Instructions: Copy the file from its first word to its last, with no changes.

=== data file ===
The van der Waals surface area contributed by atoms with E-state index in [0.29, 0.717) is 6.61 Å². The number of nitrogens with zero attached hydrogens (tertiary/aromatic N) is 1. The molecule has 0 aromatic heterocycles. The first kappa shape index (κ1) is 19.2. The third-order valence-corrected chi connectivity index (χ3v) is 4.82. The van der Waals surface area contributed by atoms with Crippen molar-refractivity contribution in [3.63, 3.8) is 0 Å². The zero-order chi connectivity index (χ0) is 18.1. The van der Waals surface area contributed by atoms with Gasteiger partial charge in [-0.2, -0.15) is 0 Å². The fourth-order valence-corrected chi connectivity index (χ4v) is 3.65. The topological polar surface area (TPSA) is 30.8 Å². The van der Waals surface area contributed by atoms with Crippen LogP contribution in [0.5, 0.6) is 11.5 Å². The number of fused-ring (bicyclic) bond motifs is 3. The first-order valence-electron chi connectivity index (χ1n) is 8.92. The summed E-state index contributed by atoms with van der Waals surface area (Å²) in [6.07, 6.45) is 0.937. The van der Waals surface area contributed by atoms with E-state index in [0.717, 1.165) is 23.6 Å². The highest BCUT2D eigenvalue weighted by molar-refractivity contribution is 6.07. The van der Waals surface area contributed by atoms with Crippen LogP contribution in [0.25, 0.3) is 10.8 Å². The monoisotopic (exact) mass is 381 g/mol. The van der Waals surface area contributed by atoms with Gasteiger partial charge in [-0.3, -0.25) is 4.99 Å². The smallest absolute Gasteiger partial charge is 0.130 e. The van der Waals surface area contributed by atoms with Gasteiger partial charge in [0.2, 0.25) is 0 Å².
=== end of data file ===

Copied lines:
The van der Waals surface area contributed by atoms with E-state index in [0.29, 0.717) is 6.61 Å². The number of nitrogens with zero attached hydrogens (tertiary/aromatic N) is 1. The molecule has 0 aromatic heterocycles. The first kappa shape index (κ1) is 19.2. The third-order valence-corrected chi connectivity index (χ3v) is 4.82. The van der Waals surface area contributed by atoms with Crippen molar-refractivity contribution in [3.63, 3.8) is 0 Å². The zero-order chi connectivity index (χ0) is 18.1. The van der Waals surface area contributed by atoms with Gasteiger partial charge in [-0.2, -0.15) is 0 Å². The fourth-order valence-corrected chi connectivity index (χ4v) is 3.65. The topological polar surface area (TPSA) is 30.8 Å². The van der Waals surface area contributed by atoms with Crippen LogP contribution in [0.5, 0.6) is 11.5 Å². The number of fused-ring (bicyclic) bond motifs is 3. The first-order valence-electron chi connectivity index (χ1n) is 8.92. The summed E-state index contributed by atoms with van der Waals surface area (Å²) in [6.07, 6.45) is 0.937. The van der Waals surface area contributed by atoms with E-state index in [0.717, 1.165) is 23.6 Å². The highest BCUT2D eigenvalue weighted by molar-refractivity contribution is 6.07. The van der Waals surface area contributed by atoms with Crippen LogP contribution in [0.25, 0.3) is 10.8 Å². The monoisotopic (exact) mass is 381 g/mol. The van der Waals surface area contributed by atoms with Gasteiger partial charge in [-0.3, -0.25) is 4.99 Å². The smallest absolute Gasteiger partial charge is 0.130 e. The van der Waals surface area contributed by atoms with Gasteiger partial charge in [0.2, 0.25) is 0 Å².